I don't think this is entirely surprising, but Pelco has announced it's exiting the access control business. Maybe it's just coincidence, but it's PR gospel that Friday afternoon is the best time to announce bad news... Not that this is necessarily bad news. A number of people have commented to me that access is not Pelco's core competency and they wouldn't be surprised to see it annexed. I think Pelco has always had a great focus on their strategy and not deviating from it, and this may be good news for the company in the end. I don't have a web link for the release, so here's a cut and paste until I can get an interview or two done: Pelco to Exit Access Control Business and Close Indianapolis Facility Clovis, California (January 30, 2009) — Pelco management announced to its employees today that in consideration of the current economic situation, the company has decided to take aggressive steps in order to focus resources on supporting Pelco’s core video security business. Pelco President and CEO Dean Meyer stated that “As the general economic outlook continues to worsen and as forecasts call for a prolonged challenge throughout 2009, we as a company are forced to continually adapt to market demands. In response, we have initiated the necessary planning to exit the electronic access control (EAC) business with our Intelli-M product line. This decision requires that we explore the options to sell or spin-off the Intelli-M EAC business, as well as to close the EAC business in its entirety.” Management further noted that these options are being explored, and that regardless, the company will be closing the Pelco Indianapolis facility which primarily houses the resources for its access control development along with elements of general product support and training. Meyer added that, “As we have indicated on numerous occasions, we are forced to monitor the market and be prepared to make difficult decisions swiftly in response to whatever challenges we are presented. This is another such decision but one that is necessary for us to maintain focus on efforts that are expected to best help Pelco weather the storm.” According to management, employees impacted by this decision have been informed, and those placed on layoff status will be offered severance, outplacement and counseling services. Likewise, Pelco will provide additional information to its customers on future plans for product support, warranty, repairs, etc., within the next 30 days. “I would like to thank all of the employees in Indianapolis as well as those throughout the company who have supported our Intelli-M EAC business over this past year. Even though excellent progress has been made in the product offering and toward future releases, we must consider the realistic timing of future sales growth and the associated support costs between now and then. I ask for your support and understanding with this difficult decision,” said Meyer. I don't think this was part of the plan along, though. When I spoke with Dean Meyer, he expressed what seemed to be genuine enthusiasm for the access control division: Similarly, Pelco has taken Integral's access control system and run with it. "Pelco was working on its own access control prior to the merger," Meyer said. "Now Integral brings its own, and we've moved very quickly on marrying that together and presenting that to the channel." So, will Pelco's access system eventually be as universal as its cameras? "Let me dream," Meyer joked. "But Pelco's got a hell of a brand, and integration is becoming more important. We all know that." As for possible buyers? I'm not sure. It's interesting that Vicon just announced an access control platform. Guess they're out. What about Mace? They've talked about adding access. That wouldn't shock me. Not sure what the price tag would be, though.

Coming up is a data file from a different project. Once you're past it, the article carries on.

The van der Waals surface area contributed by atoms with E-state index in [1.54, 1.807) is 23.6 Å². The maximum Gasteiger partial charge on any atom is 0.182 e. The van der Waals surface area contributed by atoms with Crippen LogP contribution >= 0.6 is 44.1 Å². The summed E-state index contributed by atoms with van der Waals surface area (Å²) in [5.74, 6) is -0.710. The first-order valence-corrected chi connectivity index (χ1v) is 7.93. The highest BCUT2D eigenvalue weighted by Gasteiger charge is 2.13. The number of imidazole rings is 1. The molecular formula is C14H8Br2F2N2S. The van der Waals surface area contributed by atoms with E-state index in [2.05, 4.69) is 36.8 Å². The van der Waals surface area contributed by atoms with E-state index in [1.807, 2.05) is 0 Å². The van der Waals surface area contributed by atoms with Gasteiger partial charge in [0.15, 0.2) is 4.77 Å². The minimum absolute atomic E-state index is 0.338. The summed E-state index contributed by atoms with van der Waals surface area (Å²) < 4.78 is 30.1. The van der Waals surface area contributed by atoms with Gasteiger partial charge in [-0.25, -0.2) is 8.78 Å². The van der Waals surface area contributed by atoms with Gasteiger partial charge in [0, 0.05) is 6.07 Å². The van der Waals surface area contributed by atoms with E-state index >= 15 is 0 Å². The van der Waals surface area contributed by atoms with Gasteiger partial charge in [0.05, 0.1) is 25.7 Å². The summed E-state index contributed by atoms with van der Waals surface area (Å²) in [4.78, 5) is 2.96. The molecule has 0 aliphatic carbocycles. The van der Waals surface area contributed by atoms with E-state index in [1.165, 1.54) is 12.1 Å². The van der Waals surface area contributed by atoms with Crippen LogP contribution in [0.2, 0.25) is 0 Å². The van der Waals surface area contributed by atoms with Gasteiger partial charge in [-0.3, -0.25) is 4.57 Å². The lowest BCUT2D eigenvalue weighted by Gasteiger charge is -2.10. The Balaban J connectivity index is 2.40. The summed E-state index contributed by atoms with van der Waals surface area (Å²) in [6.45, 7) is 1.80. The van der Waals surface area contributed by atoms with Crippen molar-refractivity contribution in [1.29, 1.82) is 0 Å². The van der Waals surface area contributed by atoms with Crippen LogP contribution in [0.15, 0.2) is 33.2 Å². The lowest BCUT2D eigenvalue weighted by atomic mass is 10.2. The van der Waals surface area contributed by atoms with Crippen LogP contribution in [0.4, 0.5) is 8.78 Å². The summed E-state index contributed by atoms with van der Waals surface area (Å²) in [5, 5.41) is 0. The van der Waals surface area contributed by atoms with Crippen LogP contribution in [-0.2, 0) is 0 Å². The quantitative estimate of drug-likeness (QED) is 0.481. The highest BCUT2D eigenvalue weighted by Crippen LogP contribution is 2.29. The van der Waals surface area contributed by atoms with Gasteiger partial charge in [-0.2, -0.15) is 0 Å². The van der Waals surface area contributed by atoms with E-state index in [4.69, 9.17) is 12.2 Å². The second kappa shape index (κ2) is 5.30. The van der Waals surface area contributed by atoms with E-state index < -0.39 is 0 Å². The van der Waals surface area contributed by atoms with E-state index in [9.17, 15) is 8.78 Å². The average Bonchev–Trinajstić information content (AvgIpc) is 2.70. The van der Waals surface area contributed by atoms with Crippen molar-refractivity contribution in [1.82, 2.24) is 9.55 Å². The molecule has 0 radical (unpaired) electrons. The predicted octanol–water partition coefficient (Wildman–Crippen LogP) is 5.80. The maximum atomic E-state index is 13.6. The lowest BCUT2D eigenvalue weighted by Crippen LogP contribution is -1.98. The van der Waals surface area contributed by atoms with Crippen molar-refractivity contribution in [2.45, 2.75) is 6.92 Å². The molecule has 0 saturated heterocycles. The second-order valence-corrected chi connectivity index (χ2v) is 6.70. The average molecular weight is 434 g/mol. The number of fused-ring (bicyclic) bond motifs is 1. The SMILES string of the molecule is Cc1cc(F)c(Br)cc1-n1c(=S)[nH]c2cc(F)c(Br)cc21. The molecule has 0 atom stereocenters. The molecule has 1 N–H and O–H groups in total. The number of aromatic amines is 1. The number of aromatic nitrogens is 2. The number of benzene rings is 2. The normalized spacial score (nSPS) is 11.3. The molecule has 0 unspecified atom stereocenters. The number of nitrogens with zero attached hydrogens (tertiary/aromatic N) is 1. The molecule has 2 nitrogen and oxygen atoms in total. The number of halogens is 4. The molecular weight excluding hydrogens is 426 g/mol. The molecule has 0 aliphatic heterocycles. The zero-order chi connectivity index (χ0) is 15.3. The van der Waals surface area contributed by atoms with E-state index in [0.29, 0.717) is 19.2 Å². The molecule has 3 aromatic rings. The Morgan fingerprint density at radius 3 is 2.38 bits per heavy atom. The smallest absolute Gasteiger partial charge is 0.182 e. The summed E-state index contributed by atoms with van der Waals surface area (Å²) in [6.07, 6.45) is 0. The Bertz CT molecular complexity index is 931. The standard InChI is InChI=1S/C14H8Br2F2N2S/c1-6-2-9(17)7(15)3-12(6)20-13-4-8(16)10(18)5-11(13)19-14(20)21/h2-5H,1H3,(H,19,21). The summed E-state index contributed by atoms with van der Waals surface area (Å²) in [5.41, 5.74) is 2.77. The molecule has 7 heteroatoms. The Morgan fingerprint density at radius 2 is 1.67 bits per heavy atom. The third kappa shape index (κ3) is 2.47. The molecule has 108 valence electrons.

Security and the Stimulus package

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Friday, January 30, 2009
President Obama's stimulus plan, which passed the House of Representatives yesterday lacked bipartisan support, (It passed 244-188 along party lines. Not one Republican voted for the plan. Trying to make a point, they knew it would pass) but it did have vocal support of some business leaders. Prior to the vote, Obama held a meeting where he wooed a group of 11 execs of major corporations. Of interest to the security industry may be the presence of David Cote, Honeywell CEO (parent company of Honeywell Security and ADI). According to a report in Reuters: